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Clarence Seedorf: All-time great heading to Estadio Riazor dugout

Wednesday 7th February 2018

Deportivo La Coruna has fallen a long way from its 1990s/early 2000s heyday, when it won a La Liga title, two Copa del Reys, and reached the semi-final in both the Champions League and now-defunct Cup Winners' Cup. At the time, the Galician side was more than capable of going head to head with Europe's finest. Nowadays, the main target is to avoid relegation to the Segunda on an annual basis. Depor were unable to meet even that modest target on two occasions, suffering relegation in 2010/11 and 2012/13. On both occasions, the club bounced right back into the top flight. 

Once again, the Branquiazuis find themselves in a relegation battle. Following a run with one win in seven, they are currently 18th. The torrid spell put an end to Cristobal Parralo's short tenure in charge. He had only taken over the job in late October, when Pepe Mel was fired. For the second time this season, Depor was looking for a new manager. The board moved quickly to appoint none other than Dutch legend, Clarence Seedorf. 

As a player, Seedorf was world class. Throughout his 22-year professional career, he played for the biggest clubs and enjoyed huge success. To start, he won two Eredivisie titles, a KNVB Cup, and a Champions League title with Ajax. A quiet season at Sampdoria preceded a 1996 move to Real Madrid. La Liga, Champions League, and Intercontinental Cup victories came to him at the Santiago Bernabeu. In 1999 he returned to Serie A. Two-and-a-half years were spent with Inter, whereupon he switched San Siro dressing rooms to star for Milan. 

Finally, Seedorf had found his long term home. He would spend ten years with Milan. During his time with the Rossoneri, he won two Serie A titles, a Coppa Italia, two Champions Leagues, two UEFA Super Cups, and a FIFA World Club Cup. The two Champions League titles took his total to four and made him the first, and to this day only, man to win the Champions League with three different clubs. After his decade with Milan, he decided to try something completely different. Monty Python had disbanded, so he moved to Brazil to represent Botafogo.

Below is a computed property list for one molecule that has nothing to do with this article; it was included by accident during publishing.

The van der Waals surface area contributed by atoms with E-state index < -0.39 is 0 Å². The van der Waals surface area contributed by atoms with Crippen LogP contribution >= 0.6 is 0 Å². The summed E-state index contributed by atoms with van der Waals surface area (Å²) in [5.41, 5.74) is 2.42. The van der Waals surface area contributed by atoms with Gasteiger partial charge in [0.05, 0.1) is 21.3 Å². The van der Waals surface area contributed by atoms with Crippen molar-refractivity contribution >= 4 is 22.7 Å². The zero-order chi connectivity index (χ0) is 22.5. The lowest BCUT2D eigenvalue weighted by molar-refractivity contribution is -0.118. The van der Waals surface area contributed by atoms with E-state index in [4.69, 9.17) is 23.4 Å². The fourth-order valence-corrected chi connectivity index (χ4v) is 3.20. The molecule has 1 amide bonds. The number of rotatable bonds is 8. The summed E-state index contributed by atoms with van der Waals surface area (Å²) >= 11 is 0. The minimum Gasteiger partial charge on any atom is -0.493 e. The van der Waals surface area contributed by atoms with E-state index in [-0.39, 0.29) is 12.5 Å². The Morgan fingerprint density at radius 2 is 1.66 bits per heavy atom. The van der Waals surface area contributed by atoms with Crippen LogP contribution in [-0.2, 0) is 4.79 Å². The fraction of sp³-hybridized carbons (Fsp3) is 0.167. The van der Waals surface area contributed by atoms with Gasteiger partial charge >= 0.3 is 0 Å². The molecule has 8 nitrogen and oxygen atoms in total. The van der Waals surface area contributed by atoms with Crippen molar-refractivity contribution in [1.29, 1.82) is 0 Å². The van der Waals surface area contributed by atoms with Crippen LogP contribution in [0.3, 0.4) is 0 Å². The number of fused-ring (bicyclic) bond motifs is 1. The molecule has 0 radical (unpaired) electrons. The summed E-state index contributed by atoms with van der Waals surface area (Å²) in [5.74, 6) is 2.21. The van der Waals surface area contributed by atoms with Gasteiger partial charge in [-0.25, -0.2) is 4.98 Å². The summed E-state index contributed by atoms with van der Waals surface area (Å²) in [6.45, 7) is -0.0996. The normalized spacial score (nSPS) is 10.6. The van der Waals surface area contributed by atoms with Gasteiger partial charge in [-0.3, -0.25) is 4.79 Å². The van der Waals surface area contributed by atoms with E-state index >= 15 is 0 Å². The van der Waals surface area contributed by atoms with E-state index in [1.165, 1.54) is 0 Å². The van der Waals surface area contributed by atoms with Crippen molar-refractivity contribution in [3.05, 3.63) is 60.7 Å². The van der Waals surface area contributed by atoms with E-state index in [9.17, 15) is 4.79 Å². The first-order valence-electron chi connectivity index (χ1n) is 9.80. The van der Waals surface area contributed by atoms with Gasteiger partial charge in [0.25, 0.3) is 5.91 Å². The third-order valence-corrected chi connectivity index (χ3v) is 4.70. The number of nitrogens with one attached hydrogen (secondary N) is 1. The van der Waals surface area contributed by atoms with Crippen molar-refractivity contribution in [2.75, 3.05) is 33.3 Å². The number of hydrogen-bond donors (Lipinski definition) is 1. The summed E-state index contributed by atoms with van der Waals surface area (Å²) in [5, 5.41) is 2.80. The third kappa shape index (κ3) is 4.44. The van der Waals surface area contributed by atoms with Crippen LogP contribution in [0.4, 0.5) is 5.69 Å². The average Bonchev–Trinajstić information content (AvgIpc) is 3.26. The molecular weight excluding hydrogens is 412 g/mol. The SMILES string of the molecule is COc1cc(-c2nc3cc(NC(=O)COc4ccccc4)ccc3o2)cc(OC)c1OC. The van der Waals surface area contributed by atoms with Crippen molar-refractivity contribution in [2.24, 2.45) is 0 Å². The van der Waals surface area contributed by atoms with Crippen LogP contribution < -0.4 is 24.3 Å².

Seedorf enjoyed two years in Brazil. He was set to stay longer when he was approached by Milan to take over as manager in January 2014. It was too big an opportunity to refuse. The Dutchman announced his playing retirement with immediate effect and accepted the task of trying to turn things around at San Siro. When Seedorf arrived, Milan were 11th, and really struggling. He managed to do quite a good job steering them back to eighth place, only missing a Europa League place on goal difference.

Unfortunately, Seedorf was released at season's end. The board had decided to appoint Filippo Inzaghi. The decision was a little bit harsh when you consider Seedorf's Milan had picked up 35 points in 19 games, fourth best in Serie A during his reign. Since departing the Rossoneri, Seedorf spent a short period overseeing Chinese side, Shenzhen. He also appeared set to take the Atletico Paranaense job, last month, before the deal fell apart at a very late stage.

While Deportivo have been quite poor this season, they do have a few players good enough to help the team out of trouble. Lucas Perez (above), Florin Andone, Fede Cartabia, Adrian Lopez, Celso Borges and Fabian Schar are all more than capable of raising their game. If the Depor board sought a manager who could draw form and talent from a squad, Seedorf seems an excellent choice. Teams don't always need a sublime tactician. Frequently a motivator is made to order. If Clarence Seedorf can't inspire Deportivo's players, there clearly isn't anyone who can.

As it stands, Depor is three points behind 17th place Levante, five poorer than Alaves in 16th. Beyond those two, the gap is eight points to Espanyol. The bottom clubs are being cut adrift. The Blue and Whites must win games games to lift themselves out of danger and draw other clubs into the dogfight.

The upcoming run of seven fixtures features none against the top six clubs. New bosses often enjoy a honeymoon period. Seedorf's best chance is to hit the ground running. If he can, Deportivo de la Coruna might stave off relegation for a fourth straight season. It isn't a title but it would be victory nonetheless.

Gerry Johnston

I am a 33-year-old sports writer from Ireland who enjoys watching European football. My main focus is La Liga, but I do keep a close eye on all of the major leagues throughout the world.

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